Lake City, Minn. - Migraine is three times more common in women than in men and affects more than 10 percent of people worldwide, according to the National Institute of Neurological Disorders and Stroke. Mayo Clinic Health System Family Medicine physician Rachel Batdorf, M.D., says, "Although any head pain can be miserable, migraines are often disabling." In about 15 percent of cases, these painful headaches are preceded by a sensory warning sign (aura), such as flashes of light, blind spots or tingling in your arm or leg. Migraines are also often accompanied by other symptoms, such as nausea, vomiting and extreme sensitivity to light and sound. Migraine pain can be excruciating and may incapacitate you for hours or even days. [...]
ESTIMADA MAYO CLINIC:
Mi hija de 16 años ha tenido durante el último año dolores de cabeza que van y vienen. El ibuprofeno parece ayudarla y ella dice que los dolores de cabeza no son fuertes, pero me preocupa la frecuencia. ¿Cuál es la causa de los dolores de cabeza recurrentes en los adolescentes?
Los dolores de cabeza son comunes en los adolescentes y en la mayoría de casos, no son síntomas de un problema médico grande; pero cuando los dolores de cabeza continúan, es mejor evaluar la situación. Además, se puede adoptar en casa ciertas medidas para ayudar a reducir los dolores de cabeza.
Existen varios tipos de dolor de cabeza. Dos de los más comunes son los dolores de cabeza por tensión y las migrañas. Los dolores de cabeza por tensión generalmente se describen como la sensación de tener colocada una cinta apretada en la cabeza, a diferencia de las migrañas que suelen ocasionar intensas pulsaciones en un lado de la cabeza y pueden presentarse acompañadas por náuseas, vómito y sensibilidad a la luz y al sonido.
DEAR MAYO CLINIC: My 16-year-old granddaughter was recently diagnosed with a low white blood cell count after going to the ER twice with a migraine headache, vomiting and temporary loss of sight. What could cause a low white blood cell count in someone her age? I am worried it’s something serious and am wondering what other tests should be done.
ANSWER: Many diseases and conditions can lead to a low white blood cell count. It is difficult to say what the specific cause might be in your granddaughter’s situation without more information. It is unlikely that the low count is related to her migraine and other symptoms. It would be wise to do another blood test to see if the problem persists. Her doctor can then decide if she needs to be evaluated further.
Blood has a number of components. In addition to white blood cells, which fight infection, red blood cells carry oxygen and platelets help blood clot. Bone marrow, the spongy tissue inside bones, makes the blood cells. [...]
DEAR MAYO CLINIC: My daughter, 16, has had headaches off and on for the past year. Ibuprofen seems to help, and she says the headaches are not severe. But I am concerned that they are so frequent. What could be the cause of recurring headaches in teens?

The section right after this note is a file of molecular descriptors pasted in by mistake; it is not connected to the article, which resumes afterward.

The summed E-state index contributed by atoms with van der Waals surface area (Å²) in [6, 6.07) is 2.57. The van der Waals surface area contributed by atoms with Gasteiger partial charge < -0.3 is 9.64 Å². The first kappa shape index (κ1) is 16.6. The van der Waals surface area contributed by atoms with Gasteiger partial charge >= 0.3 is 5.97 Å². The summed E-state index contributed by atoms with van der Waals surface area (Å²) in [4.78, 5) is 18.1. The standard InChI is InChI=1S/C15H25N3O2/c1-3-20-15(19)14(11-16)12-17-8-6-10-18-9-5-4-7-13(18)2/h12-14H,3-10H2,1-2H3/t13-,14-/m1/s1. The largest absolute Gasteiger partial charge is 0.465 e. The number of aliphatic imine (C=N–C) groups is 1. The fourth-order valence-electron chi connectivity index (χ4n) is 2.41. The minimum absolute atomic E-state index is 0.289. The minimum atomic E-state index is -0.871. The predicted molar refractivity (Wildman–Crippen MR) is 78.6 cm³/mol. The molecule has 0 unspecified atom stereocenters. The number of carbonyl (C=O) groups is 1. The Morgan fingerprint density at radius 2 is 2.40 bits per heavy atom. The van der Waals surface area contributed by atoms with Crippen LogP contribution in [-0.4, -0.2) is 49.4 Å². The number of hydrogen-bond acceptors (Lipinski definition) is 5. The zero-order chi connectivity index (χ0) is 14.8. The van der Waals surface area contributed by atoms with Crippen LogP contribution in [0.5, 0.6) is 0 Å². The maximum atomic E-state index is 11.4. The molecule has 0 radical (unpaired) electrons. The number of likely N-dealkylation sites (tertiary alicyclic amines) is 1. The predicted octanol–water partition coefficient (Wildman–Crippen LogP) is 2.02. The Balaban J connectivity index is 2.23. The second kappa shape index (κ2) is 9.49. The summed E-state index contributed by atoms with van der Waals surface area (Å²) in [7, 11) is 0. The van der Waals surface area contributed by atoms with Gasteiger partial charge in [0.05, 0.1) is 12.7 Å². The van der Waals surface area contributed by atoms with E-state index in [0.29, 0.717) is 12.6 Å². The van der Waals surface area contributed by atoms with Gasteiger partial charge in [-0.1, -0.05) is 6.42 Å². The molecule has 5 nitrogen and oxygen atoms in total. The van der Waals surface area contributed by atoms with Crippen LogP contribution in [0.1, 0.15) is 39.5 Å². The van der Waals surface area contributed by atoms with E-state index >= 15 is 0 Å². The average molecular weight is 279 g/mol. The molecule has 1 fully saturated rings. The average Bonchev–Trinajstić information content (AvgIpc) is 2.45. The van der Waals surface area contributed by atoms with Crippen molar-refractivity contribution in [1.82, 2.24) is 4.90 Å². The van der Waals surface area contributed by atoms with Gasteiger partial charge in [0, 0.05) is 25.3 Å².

ANSWER: Headaches in teens are common. In most cases, they are not symptoms of a larger medical problem. But when headaches continue, it is a good idea to have them evaluated. There also are steps to take at home that may help reduce headaches.
There are many kinds of headaches. Two of the most common are tension headaches and migraine headaches. Tension headaches are often described as feeling like a tight band around the head. A migraine headache usually causes intense throbbing on one side of the head. It can be accompanied by nausea, vomiting and sensitivity to light and sound. [...]
ROCHESTER, Minn. ― Here are highlights from the September issue of Mayo Clinic Health Letter. You may cite this publication as often as you wish. Reprinting is allowed for a fee. Mayo Clinic Health Letter attribution is required. Include the following subscription information as your editorial policies permit: Visit http://www.HealthLetter.MayoClinic.com or call toll-free for subscription information, 1-800-333-9037, extension 9771. Full newsletter text: Mayo Clinic Health Letter September 2014 (for journalists only).
Adjusting from being a cancer patient to a cancer survivor isn't just about celebration and gratitude. The September issue of Mayo Clinic Health Letter covers why this transition isn’t always smooth or easy. In addition to dealing with fatigue or other side effects of surgery or treatment, patients may be surprised by feelings that can include fear and uncertainty, anxiety, sadness and irritability.
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We have all experienced the annoying, relentless and throbbing pain associated with a headache. They can slow us down or even bring us to a complete stop. However, did you know that there are several different types of headaches, and knowing the type you've got can be the first step in effectively treating it?